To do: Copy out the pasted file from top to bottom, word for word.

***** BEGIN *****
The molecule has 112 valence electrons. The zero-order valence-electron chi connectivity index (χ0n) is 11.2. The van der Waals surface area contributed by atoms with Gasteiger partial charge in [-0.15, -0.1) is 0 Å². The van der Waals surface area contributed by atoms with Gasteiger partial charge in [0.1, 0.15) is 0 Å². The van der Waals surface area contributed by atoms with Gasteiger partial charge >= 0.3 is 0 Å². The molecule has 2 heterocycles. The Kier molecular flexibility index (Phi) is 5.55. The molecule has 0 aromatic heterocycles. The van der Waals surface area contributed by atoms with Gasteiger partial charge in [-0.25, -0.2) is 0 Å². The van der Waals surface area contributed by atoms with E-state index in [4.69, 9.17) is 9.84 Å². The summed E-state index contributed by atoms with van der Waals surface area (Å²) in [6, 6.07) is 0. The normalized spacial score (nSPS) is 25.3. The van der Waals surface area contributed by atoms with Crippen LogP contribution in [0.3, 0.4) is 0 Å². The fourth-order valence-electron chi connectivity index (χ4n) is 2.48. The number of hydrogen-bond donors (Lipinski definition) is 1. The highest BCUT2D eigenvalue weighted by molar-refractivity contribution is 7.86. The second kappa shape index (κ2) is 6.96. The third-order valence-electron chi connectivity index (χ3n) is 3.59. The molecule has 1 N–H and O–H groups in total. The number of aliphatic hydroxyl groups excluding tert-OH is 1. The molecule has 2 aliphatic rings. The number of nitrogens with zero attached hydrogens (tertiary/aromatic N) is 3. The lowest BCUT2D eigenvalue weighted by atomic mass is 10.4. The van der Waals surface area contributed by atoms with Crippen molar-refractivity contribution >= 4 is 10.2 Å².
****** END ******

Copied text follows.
The molecule has 112 valence electrons. The zero-order valence-electron chi connectivity index (χ0n) is 11.2. The van der Waals surface area contributed by atoms with Gasteiger partial charge in [-0.15, -0.1) is 0 Å². The van der Waals surface area contributed by atoms with Gasteiger partial charge in [0.1, 0.15) is 0 Å². The van der Waals surface area contributed by atoms with Gasteiger partial charge >= 0.3 is 0 Å². The molecule has 2 heterocycles. The Kier molecular flexibility index (Phi) is 5.55. The molecule has 0 aromatic heterocycles. The van der Waals surface area contributed by atoms with Gasteiger partial charge in [-0.25, -0.2) is 0 Å². The van der Waals surface area contributed by atoms with E-state index in [4.69, 9.17) is 9.84 Å². The summed E-state index contributed by atoms with van der Waals surface area (Å²) in [6, 6.07) is 0. The normalized spacial score (nSPS) is 25.3. The van der Waals surface area contributed by atoms with Crippen LogP contribution in [0.3, 0.4) is 0 Å². The fourth-order valence-electron chi connectivity index (χ4n) is 2.48. The number of hydrogen-bond donors (Lipinski definition) is 1. The highest BCUT2D eigenvalue weighted by molar-refractivity contribution is 7.86. The second kappa shape index (κ2) is 6.96. The third-order valence-electron chi connectivity index (χ3n) is 3.59. The molecule has 1 N–H and O–H groups in total. The number of aliphatic hydroxyl groups excluding tert-OH is 1. The molecule has 2 aliphatic rings. The number of nitrogens with zero attached hydrogens (tertiary/aromatic N) is 3. The lowest BCUT2D eigenvalue weighted by atomic mass is 10.4. The van der Waals surface area contributed by atoms with Crippen molar-refractivity contribution >= 4 is 10.2 Å².